When I first started writing for both the Sudbury Wolves and the LA Kings in 2018, I used to joke about how incredible it would be if the Kings could somehow draft Quinton Byfield. Last night, it actually happened.
After two years of daydreaming of the possibility it became a reality; the Kings selected him second overall in the NHL Entry Draft. As the confetti floated to the floor in his family's home, he traded his dapper white suit jacket and bow tie for a black and silver jersey. Quinton was a King.
My first season as the Wolves' Team Historian was Byfield's rookie year. Although my job was to celebrate the team's heritage and share moments from the past, when I was at home games, all I could do was think about the future and how bright it looked with Byfield in the lineup.
Sudbury hadn't had a player like Byfield in a long time, perhaps in forever. He is just such a dynamic and talented player. Every time he's on the ice, you gravitate towards what he's doing. Simply put, he leaves a lasting impression on you.
As soon as he played his first game for the Wolves, he was turning heads. Literally. I can recall one game in particular in which he pounced on a puck in the neutral zone and accelerated down the length of the ice and out of the frame. By the time the broadcast camera caught up with him and he came back into view, he already put the puck in the net. That's how fast he is.
I've seen dozens and dozens of Wolves games over the year, including the club's memorable run to the Ontario Hockey League championship in 2007, where I spent most of the games three rows deep in the standing room only section because it was nearly impossible to get a seat, but there have been few, if any, players over that span who possess the kind of magnetism he has on the ice.
His goals aren't always the flashiest, but there's just something about him that draws you in. For me, it's his speed. I always go back to how quick he is. There's another game that comes to mind, but we probably can't embed that tweet here because I swore in it, but I'll do my best to describe it.
A Wolves player advances into the offensive zone with the puck and puts the brakes on in the right faceoff circle as he encounters pressure from a defenceman. As two opposing player skate back through the slot between the dots, there are no other Sudbury players in the zone. All of a sudden, Byfield skates right between them to the front of the net, accepts the pass, and puts it past the goaltender.
Byfield's speed is captivating but it's even more impressive because he isn't this diminutive player who is using his quickness to his advantage. He's 6-foot-4. He has the frame of a power forward and he only recently turned 18. He's only going to fill out more and get stronger and, ultimately, add a new element to his game.
There are plenty of scouting reports out there that could give you a much more sophisticated and nuanced evaluation of Byfield's skillsets, I'd start with this one by Rachel Doerrie, but suffice it to say he's a special player.
Which is why I wanted him to go to LA. Sure, part of that had to do with the fact that I have the opportunity to write for the Kings from Sudbury, which probably makes me the only person in the world to weave yarns about a Southern California hockey team from a crater in Northern Ontario.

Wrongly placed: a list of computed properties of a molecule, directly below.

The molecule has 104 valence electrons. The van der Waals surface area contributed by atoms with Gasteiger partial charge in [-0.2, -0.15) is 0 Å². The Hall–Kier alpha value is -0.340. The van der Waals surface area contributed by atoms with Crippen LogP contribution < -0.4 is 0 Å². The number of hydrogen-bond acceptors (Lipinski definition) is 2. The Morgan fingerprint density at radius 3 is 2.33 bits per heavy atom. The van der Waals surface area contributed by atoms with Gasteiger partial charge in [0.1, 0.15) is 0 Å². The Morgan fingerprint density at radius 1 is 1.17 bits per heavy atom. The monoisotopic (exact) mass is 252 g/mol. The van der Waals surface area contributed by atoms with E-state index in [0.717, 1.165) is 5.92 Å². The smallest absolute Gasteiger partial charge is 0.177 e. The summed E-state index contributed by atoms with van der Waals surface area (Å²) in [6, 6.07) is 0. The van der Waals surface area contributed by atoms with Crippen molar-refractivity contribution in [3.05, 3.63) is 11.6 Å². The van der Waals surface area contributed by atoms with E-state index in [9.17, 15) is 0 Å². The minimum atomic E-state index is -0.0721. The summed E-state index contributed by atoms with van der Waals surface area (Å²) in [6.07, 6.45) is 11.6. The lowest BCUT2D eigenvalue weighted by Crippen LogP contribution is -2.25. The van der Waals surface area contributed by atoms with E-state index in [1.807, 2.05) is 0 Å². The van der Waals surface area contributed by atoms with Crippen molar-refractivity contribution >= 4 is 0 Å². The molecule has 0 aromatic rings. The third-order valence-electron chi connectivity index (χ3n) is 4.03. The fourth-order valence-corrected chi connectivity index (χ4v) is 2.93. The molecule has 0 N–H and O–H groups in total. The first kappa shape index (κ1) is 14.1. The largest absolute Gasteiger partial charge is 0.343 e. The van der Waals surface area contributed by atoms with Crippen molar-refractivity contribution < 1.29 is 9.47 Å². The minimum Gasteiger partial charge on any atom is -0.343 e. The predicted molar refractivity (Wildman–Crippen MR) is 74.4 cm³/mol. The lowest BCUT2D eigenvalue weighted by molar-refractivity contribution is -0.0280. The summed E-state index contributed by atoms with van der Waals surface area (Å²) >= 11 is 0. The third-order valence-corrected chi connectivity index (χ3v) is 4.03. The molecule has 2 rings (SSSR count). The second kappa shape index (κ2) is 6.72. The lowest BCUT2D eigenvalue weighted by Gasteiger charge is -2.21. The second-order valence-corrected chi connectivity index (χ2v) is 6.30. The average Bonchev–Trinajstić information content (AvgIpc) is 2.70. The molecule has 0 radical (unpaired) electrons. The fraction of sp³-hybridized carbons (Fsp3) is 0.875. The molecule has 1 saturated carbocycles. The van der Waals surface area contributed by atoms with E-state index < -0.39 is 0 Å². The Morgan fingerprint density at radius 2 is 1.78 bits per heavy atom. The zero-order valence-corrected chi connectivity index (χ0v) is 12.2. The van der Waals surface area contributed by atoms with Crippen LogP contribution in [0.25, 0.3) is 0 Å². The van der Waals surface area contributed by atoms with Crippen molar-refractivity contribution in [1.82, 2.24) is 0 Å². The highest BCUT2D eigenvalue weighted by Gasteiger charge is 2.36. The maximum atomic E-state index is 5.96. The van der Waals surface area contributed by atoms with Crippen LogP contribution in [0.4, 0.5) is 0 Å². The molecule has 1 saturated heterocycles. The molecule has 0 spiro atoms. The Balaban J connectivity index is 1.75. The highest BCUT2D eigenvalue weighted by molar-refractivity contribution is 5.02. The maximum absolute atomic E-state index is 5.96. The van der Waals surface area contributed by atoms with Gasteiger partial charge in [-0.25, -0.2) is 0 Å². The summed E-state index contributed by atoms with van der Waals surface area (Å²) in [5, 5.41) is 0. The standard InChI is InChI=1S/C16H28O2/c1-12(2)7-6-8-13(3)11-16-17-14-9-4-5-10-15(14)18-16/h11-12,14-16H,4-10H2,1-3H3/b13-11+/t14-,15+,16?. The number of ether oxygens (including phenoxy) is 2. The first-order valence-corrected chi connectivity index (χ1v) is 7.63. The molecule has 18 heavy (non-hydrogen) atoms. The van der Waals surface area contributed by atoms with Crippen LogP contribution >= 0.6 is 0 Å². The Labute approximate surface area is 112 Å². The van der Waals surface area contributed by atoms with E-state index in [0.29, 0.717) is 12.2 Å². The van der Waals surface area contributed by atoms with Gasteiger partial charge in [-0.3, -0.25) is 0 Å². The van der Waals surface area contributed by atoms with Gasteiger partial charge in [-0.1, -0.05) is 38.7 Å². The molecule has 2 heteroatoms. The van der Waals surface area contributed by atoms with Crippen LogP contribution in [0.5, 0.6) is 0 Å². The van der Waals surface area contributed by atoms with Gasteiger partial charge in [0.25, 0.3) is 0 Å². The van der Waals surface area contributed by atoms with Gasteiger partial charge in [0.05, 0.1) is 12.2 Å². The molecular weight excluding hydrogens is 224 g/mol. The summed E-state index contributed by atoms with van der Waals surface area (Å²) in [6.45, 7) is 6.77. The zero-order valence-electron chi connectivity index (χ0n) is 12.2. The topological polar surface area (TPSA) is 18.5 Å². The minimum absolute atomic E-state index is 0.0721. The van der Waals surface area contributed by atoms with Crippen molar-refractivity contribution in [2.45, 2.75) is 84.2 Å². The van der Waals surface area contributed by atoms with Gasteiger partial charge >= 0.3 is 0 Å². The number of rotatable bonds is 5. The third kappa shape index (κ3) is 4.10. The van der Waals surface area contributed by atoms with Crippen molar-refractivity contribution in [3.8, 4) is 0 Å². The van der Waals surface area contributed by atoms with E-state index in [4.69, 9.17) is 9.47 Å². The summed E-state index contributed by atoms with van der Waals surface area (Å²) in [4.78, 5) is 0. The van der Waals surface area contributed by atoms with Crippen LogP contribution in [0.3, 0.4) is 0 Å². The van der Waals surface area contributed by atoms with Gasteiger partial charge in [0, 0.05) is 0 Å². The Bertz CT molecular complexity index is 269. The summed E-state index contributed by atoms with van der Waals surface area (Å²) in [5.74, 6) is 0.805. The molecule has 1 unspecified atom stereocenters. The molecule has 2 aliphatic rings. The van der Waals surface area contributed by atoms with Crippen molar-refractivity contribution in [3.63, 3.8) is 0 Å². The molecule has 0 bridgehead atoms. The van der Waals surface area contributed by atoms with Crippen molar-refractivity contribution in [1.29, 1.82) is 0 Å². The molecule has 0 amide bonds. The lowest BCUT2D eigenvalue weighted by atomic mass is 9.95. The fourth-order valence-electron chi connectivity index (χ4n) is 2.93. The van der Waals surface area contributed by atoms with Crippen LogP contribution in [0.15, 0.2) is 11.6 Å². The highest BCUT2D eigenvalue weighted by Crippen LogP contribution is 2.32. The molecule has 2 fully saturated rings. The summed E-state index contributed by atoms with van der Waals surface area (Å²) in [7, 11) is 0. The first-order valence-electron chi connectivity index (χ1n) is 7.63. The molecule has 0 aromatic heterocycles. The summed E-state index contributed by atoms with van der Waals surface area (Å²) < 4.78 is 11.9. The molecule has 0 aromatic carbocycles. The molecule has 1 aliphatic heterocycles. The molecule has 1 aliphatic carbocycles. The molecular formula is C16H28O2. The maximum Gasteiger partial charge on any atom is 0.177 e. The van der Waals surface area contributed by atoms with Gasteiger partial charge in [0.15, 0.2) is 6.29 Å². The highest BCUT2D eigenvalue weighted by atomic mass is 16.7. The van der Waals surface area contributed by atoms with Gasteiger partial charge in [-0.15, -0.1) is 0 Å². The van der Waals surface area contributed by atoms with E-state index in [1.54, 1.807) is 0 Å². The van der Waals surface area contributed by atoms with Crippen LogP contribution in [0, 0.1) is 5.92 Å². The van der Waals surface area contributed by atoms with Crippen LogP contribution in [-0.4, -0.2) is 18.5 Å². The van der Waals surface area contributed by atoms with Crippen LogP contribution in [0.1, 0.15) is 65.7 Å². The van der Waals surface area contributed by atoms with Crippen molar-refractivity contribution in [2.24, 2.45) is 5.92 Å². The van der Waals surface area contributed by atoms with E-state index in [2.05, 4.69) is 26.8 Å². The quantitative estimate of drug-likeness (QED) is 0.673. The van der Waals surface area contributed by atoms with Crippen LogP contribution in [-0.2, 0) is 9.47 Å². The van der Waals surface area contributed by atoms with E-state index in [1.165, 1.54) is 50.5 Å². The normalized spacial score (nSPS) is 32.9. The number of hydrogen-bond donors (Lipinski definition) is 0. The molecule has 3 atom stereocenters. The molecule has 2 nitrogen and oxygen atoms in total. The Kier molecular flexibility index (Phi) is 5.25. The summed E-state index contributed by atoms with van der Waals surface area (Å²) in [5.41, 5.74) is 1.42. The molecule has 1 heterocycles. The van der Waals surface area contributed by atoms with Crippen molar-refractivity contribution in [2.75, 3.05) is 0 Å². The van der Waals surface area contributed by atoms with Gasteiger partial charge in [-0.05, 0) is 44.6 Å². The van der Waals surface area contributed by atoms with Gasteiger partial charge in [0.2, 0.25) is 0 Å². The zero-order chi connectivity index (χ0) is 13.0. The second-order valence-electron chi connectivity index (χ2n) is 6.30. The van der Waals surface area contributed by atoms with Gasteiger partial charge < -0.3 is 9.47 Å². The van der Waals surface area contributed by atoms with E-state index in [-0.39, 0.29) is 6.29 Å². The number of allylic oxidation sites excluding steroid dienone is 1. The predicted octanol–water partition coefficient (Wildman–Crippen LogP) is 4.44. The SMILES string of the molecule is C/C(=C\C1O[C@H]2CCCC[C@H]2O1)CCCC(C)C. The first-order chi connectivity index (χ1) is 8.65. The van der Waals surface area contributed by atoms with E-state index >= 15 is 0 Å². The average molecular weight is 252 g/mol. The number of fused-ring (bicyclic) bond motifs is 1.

It would be the perfect confluence for me, but that's not really the reason. I primarily write about hockey history and while Byfield made NHL history last night by becoming the highest ever drafted Black player, that's not my story to tell.
And while there will be other stories for me to write about him once he's here, I could honestly say I didn't throw on my Kings Stadium Series jersey last night to watch the draft because I thought I'd get a few more bylines if he went to LA.
I wanted him to go there because I want him to succeed. I believe he will do well in LA because of everything the team has been building and I can think of no better place for him to hone his skills as a center than with Anze Kopitar as his mentor. I think that if Byfield continues to develop the way we all project, he will be a big reason why the Kings are successful in the coming years.
The Kings drafted Byfield because they see a future for him in the organization. Although I wasn't privy to the discussions that led up to the selection, I have no doubt that that they see him as the type of player and person they can build the team around. I don't know Quinton and, despite living on the same street as him for the better part of last season, I've never met him. That being said, he genuinely seems like a great human being from everyone I have talked to. The same way you just know he's a special player, you just know he's a special person.
This past season, Byfield and the Wolves partnered with NEO Kids, a regional hub for specialized children's care, to create an initiative called "Q's Kids," in which he would invite patients and their families out to a Wolves game. Following the game, he would meet with the families, sign autographs and tour them around the Wolves' dressing room.
You just got the sense from his involvement in that program that he genuinely cared about making those families feel welcome and that it was important for him to give them a special night as a way to take their minds off their treatments. You just get that the sense that, even as a 17-year-old, he already understood the importance of giving back to his community.
While the things he does off the ice may not have necessarily factored into why the Kings selected him second overall, they speak to his character and how he will enrich Los Angeles.
We don't know when we will see Quinton in a Kings uniform, but we already know he looks sharp in black and white and there are plenty of reasons why we should be excited for what the future holds for him.